If I have learned anything from making films over the last decade-plus, it is that making movies is hard. When you have a very limited budget and you’re asking the time of your friends and strangers it can become almost impossible. And while having more time to prepare the film would have certainly been ideal, I believed that having a firm deadline would motive us to accomplish what otherwise might be impossible. It became a goal that everyone could rally behind. Was it stressful? Extremely. Did it work? Luckily, for us, it did.
I am endlessly in awe of the people I have had the luck to work with. Developing, shooting, and editing Kwital Watch was about as perfect as I could imagine. Everyone who worked on this project was professional, organized, and generally just a decent and amazing human being. Despite any of the setbacks, stresses, or disappointments, I can confidently say that the production of the film was a dream come true.
We shot the film in two days, edited the film over two weeks thanks to the amazing work of Michael Lux and the always-there-to-get-shit-done Jim Shadid, and submitted it to SXSW by the deadline. Then we settled in to wait to hear from the judges. A few months went by and we finally heard from SXSW. We did not get in. And to make matters worse, we requested feedback.
There is nothing like a stranger eviscerating your work to make you question the last twenty years of your life. The script was “lame”, the direction was “poor”, and most baffling of all, “Kwital Watch” sounded like the name of an indigenous tribe which “doesn’t play well”. Criticism hurts and I won’t argue the points even though I can feel my fingers trembling to hammer out a blistering takedown at this very moment. But undeterred we decided to keep submitting until we got into something.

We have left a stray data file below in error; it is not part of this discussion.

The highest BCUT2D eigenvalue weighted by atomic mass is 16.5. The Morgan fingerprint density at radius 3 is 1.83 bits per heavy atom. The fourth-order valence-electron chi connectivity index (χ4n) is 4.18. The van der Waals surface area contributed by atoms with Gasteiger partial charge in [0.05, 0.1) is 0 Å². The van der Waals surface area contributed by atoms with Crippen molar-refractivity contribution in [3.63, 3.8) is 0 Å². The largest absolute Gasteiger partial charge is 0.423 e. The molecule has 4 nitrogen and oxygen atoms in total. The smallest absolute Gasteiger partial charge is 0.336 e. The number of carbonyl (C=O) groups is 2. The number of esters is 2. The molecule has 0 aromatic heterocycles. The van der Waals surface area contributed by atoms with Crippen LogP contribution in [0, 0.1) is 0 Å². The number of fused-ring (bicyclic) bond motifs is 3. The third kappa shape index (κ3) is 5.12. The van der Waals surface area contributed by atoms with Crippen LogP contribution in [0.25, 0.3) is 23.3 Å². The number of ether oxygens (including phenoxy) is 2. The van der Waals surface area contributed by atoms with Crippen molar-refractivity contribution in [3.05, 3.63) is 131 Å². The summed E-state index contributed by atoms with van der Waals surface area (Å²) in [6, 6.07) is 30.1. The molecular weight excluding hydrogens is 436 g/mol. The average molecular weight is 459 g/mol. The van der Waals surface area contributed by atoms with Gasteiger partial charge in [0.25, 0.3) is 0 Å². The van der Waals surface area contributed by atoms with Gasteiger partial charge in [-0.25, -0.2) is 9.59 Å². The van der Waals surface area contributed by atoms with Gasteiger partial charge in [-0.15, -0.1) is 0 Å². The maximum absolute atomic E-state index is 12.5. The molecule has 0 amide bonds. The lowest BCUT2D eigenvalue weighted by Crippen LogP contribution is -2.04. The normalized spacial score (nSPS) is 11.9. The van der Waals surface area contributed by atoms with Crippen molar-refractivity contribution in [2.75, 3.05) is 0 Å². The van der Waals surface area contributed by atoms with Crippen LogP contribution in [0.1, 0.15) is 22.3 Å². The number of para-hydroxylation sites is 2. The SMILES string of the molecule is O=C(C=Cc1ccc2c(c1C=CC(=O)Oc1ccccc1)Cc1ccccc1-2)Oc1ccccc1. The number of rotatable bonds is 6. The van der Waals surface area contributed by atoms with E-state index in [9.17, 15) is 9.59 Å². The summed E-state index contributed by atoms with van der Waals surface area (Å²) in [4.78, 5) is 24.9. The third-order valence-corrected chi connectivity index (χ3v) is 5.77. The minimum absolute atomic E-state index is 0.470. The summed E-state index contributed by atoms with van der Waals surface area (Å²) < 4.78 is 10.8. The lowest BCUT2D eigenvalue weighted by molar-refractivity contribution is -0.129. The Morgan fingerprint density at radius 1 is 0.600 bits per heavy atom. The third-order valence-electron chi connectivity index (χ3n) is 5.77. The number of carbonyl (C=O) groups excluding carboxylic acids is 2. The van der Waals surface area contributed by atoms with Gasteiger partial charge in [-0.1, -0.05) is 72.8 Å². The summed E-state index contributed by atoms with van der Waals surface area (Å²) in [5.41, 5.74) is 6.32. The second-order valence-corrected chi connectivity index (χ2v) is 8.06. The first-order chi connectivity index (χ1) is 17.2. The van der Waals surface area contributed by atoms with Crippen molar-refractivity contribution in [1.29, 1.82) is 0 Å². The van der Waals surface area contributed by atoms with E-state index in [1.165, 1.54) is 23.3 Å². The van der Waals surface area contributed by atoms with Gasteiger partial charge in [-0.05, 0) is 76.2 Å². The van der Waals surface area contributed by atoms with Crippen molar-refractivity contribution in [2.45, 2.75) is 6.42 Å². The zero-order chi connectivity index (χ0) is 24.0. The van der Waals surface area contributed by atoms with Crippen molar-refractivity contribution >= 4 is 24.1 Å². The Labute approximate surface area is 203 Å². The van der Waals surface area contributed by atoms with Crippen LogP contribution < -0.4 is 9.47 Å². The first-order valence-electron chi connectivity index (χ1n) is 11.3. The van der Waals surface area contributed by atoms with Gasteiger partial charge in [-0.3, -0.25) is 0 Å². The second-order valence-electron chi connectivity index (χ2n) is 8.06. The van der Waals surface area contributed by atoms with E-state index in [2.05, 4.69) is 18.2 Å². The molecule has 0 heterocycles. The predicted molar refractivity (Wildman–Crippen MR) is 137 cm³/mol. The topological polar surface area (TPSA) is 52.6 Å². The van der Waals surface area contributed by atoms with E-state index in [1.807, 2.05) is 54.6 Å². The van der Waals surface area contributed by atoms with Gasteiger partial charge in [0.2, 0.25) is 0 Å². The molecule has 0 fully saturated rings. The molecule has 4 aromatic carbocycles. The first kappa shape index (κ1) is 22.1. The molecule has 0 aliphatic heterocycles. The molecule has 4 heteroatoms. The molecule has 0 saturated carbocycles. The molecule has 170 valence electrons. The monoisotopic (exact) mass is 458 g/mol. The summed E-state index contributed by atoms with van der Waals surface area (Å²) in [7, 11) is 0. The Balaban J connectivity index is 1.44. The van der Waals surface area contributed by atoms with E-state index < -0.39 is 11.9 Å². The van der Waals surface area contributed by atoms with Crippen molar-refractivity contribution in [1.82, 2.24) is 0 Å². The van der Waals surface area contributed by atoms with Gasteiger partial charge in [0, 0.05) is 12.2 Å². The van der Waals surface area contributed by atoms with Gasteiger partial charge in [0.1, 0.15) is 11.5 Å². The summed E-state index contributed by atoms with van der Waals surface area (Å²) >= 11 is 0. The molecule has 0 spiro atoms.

Almost a year went by and we had been rejected from all the festivals we submitted to. I’m sure we could have kept trying. Maybe we could have submitted to some smaller festivals or done any variety of other things. But with wait times on festivals and premiere statuses holding us back from multiple submissions, we found ourselves a year out with no luck and our egos bruised. It’s part of the process.
Having a film at a festival is a nice badge of honor. It can and has helped many filmmakers advance their careers. But at the end of the day, what is really the goal? Why are we spending our time and resources to make films? Is it to get those laurels for the poster? Is it to meet that one person who will help you make the next film that will lead to you making a living as a filmmaker?
Well yes, yes it is. But it’s also about doing something that you feel compelled to do. It’s about answering that drive inside of us to express something and to reach out and share that with someone else. And in the end, if we don’t get the recognition or the security of a paying job, all we are left with is the cathartic pleasure of saying something in a language that is difficult to speak in. Sure, often it comes out garbled and awkward. But maybe what you’re saying will make sense to someone. And hopefully that someone will want to hear more from you.
So we all agreed that it was time to release Kwital Watch online because, in the end, the thing that matters to us was people seeing the film. And we will keep working on more projects, some of which you’ll see in the coming months and we will keep trying to get into festivals. But even though things didn’t turn out how we wanted, I’m glad we made Kwital Watch and everything that came with it. Because there is no next project until you do the one before it.